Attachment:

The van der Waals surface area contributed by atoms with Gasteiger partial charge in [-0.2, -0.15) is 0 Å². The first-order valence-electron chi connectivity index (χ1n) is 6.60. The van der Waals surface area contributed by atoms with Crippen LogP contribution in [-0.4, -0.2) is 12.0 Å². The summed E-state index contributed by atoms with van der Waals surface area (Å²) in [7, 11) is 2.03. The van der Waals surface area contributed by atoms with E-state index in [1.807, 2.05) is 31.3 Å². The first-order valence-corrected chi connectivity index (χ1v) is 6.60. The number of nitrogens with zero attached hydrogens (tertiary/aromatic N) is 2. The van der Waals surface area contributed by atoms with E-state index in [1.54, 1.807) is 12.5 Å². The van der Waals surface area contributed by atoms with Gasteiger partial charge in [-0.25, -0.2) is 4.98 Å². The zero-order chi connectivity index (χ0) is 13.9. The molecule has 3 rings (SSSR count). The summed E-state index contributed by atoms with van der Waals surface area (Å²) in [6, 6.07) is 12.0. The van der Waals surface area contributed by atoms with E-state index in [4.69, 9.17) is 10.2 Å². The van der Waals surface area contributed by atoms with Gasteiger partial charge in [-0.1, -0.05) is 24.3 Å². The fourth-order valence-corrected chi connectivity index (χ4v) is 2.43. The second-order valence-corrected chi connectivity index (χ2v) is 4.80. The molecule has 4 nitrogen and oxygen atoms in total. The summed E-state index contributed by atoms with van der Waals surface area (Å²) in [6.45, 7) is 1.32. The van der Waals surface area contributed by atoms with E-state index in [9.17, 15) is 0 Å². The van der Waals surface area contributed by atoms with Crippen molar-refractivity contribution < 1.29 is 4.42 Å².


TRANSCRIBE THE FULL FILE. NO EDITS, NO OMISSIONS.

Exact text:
The van der Waals surface area contributed by atoms with Gasteiger partial charge in [-0.2, -0.15) is 0 Å². The first-order valence-electron chi connectivity index (χ1n) is 6.60. The van der Waals surface area contributed by atoms with Crippen LogP contribution in [-0.4, -0.2) is 12.0 Å². The summed E-state index contributed by atoms with van der Waals surface area (Å²) in [7, 11) is 2.03. The van der Waals surface area contributed by atoms with E-state index in [1.807, 2.05) is 31.3 Å². The first-order valence-corrected chi connectivity index (χ1v) is 6.60. The number of nitrogens with zero attached hydrogens (tertiary/aromatic N) is 2. The van der Waals surface area contributed by atoms with E-state index in [1.54, 1.807) is 12.5 Å². The van der Waals surface area contributed by atoms with Gasteiger partial charge in [-0.25, -0.2) is 4.98 Å². The zero-order chi connectivity index (χ0) is 13.9. The molecule has 3 rings (SSSR count). The summed E-state index contributed by atoms with van der Waals surface area (Å²) in [6, 6.07) is 12.0. The van der Waals surface area contributed by atoms with E-state index in [4.69, 9.17) is 10.2 Å². The van der Waals surface area contributed by atoms with Gasteiger partial charge in [-0.1, -0.05) is 24.3 Å². The fourth-order valence-corrected chi connectivity index (χ4v) is 2.43. The second-order valence-corrected chi connectivity index (χ2v) is 4.80. The molecule has 4 nitrogen and oxygen atoms in total. The summed E-state index contributed by atoms with van der Waals surface area (Å²) in [6.45, 7) is 1.32. The van der Waals surface area contributed by atoms with E-state index in [9.17, 15) is 0 Å². The van der Waals surface area contributed by atoms with Crippen molar-refractivity contribution < 1.29 is 4.42 Å².